This requirement, that a noteholder could only foreclose by advertisement if the mortgage they hold is duly recorded, is no longer part of the statute and does not apply in this case. The version of the statute interpreted in Arnold also lacked the language, later adopted, and operative in this case, specifically permitting foreclosure by advertisement of the owner of the note. Moreover, the language the Legislature chose to adopt in the amended language appears to reflect an intent to protect borrowers from having their mortgages foreclosed upon by advertisement by those who did not own the note because it would put them at risk of being foreclosed but still owing the noteholder the full amount of the loan.

Under MCL 440.3602, an instrument is only discharged when payment is made “to a person entitled to enforce the instrument.” Those parties listed in MCL 600.3204(1)(d)—the servicer, the owner of the debt, or someone owning an interest in the debt—would all be persons entitled to enforce the instrument that reflects the indebtedness. As previously noted, MERS is not entitled to enforce the note. Thus, if MERS were permitted to foreclose on the properties, the borrowers obligated under the note would potentially be subject to double-exposure for the debt.
That is, having lost their property to MERS, they could still be sued by the noteholder for the amount of the debt because MERS does not have the authority to discharge the note. MERS members may agree to relinquish the right of collection once foreclosure occurs, but even if they were to do so within MERS, that would not necessarily protect the borrower in the event a lender violated that policy or the note was subsequently transferred to someone other than the lender.7

These risks are, however, not present in a judicial foreclosure. MCL 600.3105(2) provides:

After a complaint has been filed to foreclose a mortgage on real estate or land contract, while it is pending and after a judgment has been rendered upon it, no separate proceeding shall be had for the recovery of the debt secured by the mortgage, or any part of it, unless authorized by the court.

Thus, once a judicial foreclosure proceeding on the mortgage has begun, a subsequent action on the note is prohibited, absent court authorization, thereby protecting the mortgagor from double recovery. See Church & Church Inc v A-1 Carpentry, 281 Mich App 330, 341-342; 766 NW2d 30 (2008), aff’d in part, vacated in part, and aff’d on other grounds in part, 483 Mich 885 (2009); United States v Leslie, 421 F2d 763, 766 (CA6, 1970) (“[I]t is the purpose of the statute to force an election of remedies which if not made would create the possibility that the mortgagee could foreclose the mortgage and at the same time hold the maker of the note personally liable for the debt.”).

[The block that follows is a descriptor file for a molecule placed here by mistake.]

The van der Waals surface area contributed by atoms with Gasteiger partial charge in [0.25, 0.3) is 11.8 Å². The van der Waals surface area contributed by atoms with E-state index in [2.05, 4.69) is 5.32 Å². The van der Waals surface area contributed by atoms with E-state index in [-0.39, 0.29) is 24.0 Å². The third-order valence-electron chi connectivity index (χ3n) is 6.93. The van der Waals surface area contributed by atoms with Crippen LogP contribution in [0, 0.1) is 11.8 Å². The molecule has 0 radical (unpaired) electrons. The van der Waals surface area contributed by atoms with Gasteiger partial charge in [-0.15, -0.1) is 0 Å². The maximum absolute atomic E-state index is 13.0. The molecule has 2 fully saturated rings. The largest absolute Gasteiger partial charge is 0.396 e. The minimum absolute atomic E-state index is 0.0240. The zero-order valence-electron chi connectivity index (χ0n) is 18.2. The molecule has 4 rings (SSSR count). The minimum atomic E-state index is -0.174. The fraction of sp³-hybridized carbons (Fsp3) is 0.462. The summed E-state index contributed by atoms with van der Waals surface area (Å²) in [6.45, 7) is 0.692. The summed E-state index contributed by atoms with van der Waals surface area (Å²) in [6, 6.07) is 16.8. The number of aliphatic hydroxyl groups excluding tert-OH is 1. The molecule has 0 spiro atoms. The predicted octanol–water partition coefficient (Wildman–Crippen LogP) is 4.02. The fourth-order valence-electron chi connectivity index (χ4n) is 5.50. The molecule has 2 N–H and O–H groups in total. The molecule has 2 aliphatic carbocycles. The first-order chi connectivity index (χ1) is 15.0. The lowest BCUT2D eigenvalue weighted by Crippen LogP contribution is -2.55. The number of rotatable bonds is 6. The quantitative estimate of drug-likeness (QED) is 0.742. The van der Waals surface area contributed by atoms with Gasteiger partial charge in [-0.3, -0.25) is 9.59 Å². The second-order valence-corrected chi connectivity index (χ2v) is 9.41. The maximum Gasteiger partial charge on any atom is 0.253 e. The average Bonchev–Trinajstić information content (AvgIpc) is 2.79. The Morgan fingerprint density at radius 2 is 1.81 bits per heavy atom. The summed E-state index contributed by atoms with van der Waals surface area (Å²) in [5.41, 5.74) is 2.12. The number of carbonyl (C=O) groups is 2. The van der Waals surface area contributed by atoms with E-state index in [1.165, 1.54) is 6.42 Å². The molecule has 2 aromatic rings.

Given that this risk of double-exposure only occurs where the mortgage holder and the noteholder are separate, the Legislature limited foreclosure by advertisement to those parties that were entitled to enforce the debt instrument, resulting in an automatic credit toward payment on the instrument in the event of foreclosure.8

While MERS seeks to blur the lines between itself and the lenders in this case in order to position itself as a party that may take advantage of the restricted tool of foreclosure by advertisement, it has, in other cases, sought to clearly define those lines in order to avoid the responsibilities that come with being a lender. For example, in MERS v Neb Dep’t of Banking and Fin, 270 Neb 529; 704 NW2d 784 (2005), the Nebraska Department of Banking and Finance asserted that MERS was a mortgage banker and, therefore, subject to licensing and registration requirements. Id. at 530. MERS successfully maintained that it had nothing to do with the loans and did not even have an equitable interest in the property, holding only “legal title to the interests granted by Borrower.” Id. at 534. The court accepted MERS argument that it is not a lender, but merely a shell designed to make buying and selling of loans easier and faster by disconnecting the mortgage from the loan. Id. at 535. Having separated the mortgage from the loan, and disclaimed any interest in the loan in order to avoid the legal responsibilities of a lender, MERS nevertheless claims in the instant case that it can employ the rights of a lender by foreclosing in a manner that the statute affords only to those mortgagees who also own an interest in the loan. But as the Nebraska court stated in adopting MERS argument, “MERS has no independent right to collect on any debt because MERS itself has not extended any credit, and none of the mortgage debtors owe MERS any money.” Id. at 535

The separation of the note from the mortgage in order to speed the sale of mortgage debt without having to deal with all the “paper work” of mortgage transfers appears to be the sole reason for MERS’ existence. The flip side of separating the note from the mortgage is that it can slow the mechanism of foreclosure by requiring judicial action rather than allowing foreclosure by advertisement. To the degree there were expediencies and potential economic benefits in separating the mortgagee from the noteholder so as to speed the sale of mortgagebased debt, those lenders that participated were entitled to reap those benefits. However, it is no less true that, to the degree that this separation created risks and potential costs, those same lenders must be responsible for absorbing the costs.